1788 — Sir William Hamilton, the Scottish philosopher, was born. Hamilton's concept of redintegration accounted for memory of associated events.
1883 — The first formal psychology research laboratory in the United States was founded. The trustees of Johns Hopkins University allocated $250 for space and equipment for G. Stanley Hall's use. Interestingly, campus politics led the trustees to prohibit Hall from adopting the title laboratory for the facility.
1947 — Michael J. Saks was born. Saks has successfully brought the logic of psychological research methods, principles of statistical analysis, and studies of psychosocial assumptions to bear on a wide range of legal and public policy concerns. APA Award for Distinguished Contributions to Psychology in the Public Interest, 1987.
1948 — The first list of APA-approved programs in clinical psychology, based on site visits and published criteria, was selected by a committee meeting in Chicago and headed by David Shakow. Thirty-six graduate schools were on this first list.
1967 — James D. Thompson's book Organizations in Action: Social Science Bases of Administrative Theory was published.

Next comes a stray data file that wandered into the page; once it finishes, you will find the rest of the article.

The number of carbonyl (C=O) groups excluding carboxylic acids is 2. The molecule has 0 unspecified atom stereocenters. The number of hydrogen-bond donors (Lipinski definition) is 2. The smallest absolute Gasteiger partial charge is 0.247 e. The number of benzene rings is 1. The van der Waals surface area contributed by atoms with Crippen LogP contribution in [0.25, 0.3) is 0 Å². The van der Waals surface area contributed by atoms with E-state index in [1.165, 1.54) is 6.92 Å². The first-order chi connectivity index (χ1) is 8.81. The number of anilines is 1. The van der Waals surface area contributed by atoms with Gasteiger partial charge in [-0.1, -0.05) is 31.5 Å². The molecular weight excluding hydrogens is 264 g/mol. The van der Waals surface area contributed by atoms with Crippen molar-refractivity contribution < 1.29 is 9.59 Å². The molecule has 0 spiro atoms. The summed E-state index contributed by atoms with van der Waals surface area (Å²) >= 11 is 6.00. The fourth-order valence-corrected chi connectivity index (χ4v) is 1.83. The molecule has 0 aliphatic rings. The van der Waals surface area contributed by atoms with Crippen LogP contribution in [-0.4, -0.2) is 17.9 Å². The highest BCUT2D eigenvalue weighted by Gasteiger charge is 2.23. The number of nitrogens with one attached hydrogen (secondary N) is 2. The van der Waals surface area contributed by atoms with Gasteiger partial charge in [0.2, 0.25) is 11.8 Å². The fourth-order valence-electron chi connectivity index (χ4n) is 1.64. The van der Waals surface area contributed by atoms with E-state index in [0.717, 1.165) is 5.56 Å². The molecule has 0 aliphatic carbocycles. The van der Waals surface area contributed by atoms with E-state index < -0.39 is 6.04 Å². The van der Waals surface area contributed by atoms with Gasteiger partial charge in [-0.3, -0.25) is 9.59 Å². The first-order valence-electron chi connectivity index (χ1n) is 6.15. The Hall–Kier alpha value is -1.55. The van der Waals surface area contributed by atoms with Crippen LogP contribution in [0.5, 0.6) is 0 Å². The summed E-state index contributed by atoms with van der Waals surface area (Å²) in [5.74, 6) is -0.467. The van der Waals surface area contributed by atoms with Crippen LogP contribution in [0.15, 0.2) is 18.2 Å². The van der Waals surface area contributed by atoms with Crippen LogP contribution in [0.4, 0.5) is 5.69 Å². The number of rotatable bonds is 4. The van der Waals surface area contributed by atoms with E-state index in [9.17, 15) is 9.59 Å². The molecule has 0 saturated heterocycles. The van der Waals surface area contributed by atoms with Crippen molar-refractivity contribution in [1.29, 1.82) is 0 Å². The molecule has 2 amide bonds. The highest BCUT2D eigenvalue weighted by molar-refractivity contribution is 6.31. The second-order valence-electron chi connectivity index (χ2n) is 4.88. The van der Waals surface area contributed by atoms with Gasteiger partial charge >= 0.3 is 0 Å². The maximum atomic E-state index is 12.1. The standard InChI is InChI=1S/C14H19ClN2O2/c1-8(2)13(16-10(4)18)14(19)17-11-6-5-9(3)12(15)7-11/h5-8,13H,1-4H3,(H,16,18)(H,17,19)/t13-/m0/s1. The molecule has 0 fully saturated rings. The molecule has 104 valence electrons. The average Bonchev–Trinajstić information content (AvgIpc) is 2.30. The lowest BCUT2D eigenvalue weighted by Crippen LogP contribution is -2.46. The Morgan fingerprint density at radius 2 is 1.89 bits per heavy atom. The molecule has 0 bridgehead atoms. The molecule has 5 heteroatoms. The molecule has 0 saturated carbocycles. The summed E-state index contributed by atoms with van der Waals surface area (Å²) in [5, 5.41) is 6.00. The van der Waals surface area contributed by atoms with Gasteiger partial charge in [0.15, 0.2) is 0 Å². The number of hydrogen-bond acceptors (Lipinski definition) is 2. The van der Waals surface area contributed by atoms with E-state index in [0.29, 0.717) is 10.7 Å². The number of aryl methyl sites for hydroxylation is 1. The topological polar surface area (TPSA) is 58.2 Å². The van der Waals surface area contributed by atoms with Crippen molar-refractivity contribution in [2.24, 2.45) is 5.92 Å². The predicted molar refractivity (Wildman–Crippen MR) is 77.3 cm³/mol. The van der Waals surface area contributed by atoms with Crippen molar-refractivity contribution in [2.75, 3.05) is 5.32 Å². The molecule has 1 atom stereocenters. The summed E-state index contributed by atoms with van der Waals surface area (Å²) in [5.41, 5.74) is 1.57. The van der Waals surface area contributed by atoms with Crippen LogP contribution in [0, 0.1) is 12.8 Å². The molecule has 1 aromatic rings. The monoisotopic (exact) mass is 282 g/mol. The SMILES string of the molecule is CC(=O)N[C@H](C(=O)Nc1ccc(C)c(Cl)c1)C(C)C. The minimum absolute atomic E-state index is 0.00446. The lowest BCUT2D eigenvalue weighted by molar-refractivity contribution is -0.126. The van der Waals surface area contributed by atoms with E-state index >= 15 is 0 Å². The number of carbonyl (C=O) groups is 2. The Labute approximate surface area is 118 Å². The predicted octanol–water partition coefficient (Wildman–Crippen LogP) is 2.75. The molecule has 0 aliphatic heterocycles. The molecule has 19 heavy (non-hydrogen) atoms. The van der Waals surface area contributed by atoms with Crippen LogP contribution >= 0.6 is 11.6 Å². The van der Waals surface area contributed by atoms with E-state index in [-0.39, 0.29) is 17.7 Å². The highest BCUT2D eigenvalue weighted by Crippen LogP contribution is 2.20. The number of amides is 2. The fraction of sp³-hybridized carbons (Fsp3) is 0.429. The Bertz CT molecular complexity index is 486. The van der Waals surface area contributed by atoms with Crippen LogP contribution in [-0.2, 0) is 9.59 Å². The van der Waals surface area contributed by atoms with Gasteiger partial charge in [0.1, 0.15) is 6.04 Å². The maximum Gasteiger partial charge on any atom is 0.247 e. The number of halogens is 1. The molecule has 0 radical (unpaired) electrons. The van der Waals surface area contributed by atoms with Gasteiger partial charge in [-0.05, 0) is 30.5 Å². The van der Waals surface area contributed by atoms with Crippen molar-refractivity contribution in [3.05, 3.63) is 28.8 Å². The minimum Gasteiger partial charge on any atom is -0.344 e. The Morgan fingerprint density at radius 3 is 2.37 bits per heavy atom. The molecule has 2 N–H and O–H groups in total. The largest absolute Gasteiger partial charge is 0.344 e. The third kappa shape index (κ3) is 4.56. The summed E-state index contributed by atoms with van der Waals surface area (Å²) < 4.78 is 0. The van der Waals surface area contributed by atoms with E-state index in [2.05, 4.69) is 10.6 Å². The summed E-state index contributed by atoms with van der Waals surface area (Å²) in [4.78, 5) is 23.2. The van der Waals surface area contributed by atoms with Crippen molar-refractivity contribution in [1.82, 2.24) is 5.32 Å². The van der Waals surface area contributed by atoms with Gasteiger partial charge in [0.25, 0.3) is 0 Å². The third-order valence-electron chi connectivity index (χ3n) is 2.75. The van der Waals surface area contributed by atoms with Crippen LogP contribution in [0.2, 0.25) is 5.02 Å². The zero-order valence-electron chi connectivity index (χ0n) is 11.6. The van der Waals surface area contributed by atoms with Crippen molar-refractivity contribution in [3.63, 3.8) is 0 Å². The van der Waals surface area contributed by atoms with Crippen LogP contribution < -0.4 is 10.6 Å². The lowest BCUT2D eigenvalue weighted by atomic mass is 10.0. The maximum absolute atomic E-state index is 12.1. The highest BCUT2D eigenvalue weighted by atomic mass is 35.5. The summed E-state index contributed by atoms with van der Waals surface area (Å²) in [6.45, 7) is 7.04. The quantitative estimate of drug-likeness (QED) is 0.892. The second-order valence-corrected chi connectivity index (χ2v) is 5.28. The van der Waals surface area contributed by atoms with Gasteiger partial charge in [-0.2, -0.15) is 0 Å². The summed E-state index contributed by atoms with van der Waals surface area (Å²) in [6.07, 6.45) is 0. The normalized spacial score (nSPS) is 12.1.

1967 — The first meeting of the North American Society for the Psychology of Sport and Physical Activity (NASPSPA) was held at the Stardust Hotel in Las Vegas. Arthur T. Slater-Hammel was the first president of NASPSPA. Early meetings of the organization were held in conjunction with those of the American Association of Health, Physical Education, and Recreation.
1971 — In Griggs v. Duke Power Co., the U.S. Supreme Court ruled that the irrelevant use of intelligence tests as employment screening instruments constituted racial discrimination and was unconstitutional.
1990 — Daniel L. Schacter, Lynn A. Cooper, and Suzanne M. Delaney's article "Implicit Memory for Unfamiliar Objects Depends on Access to Structural Descriptions" was published in the Journal of Experimental Psychology: General. The article was frequently cited in other publications.
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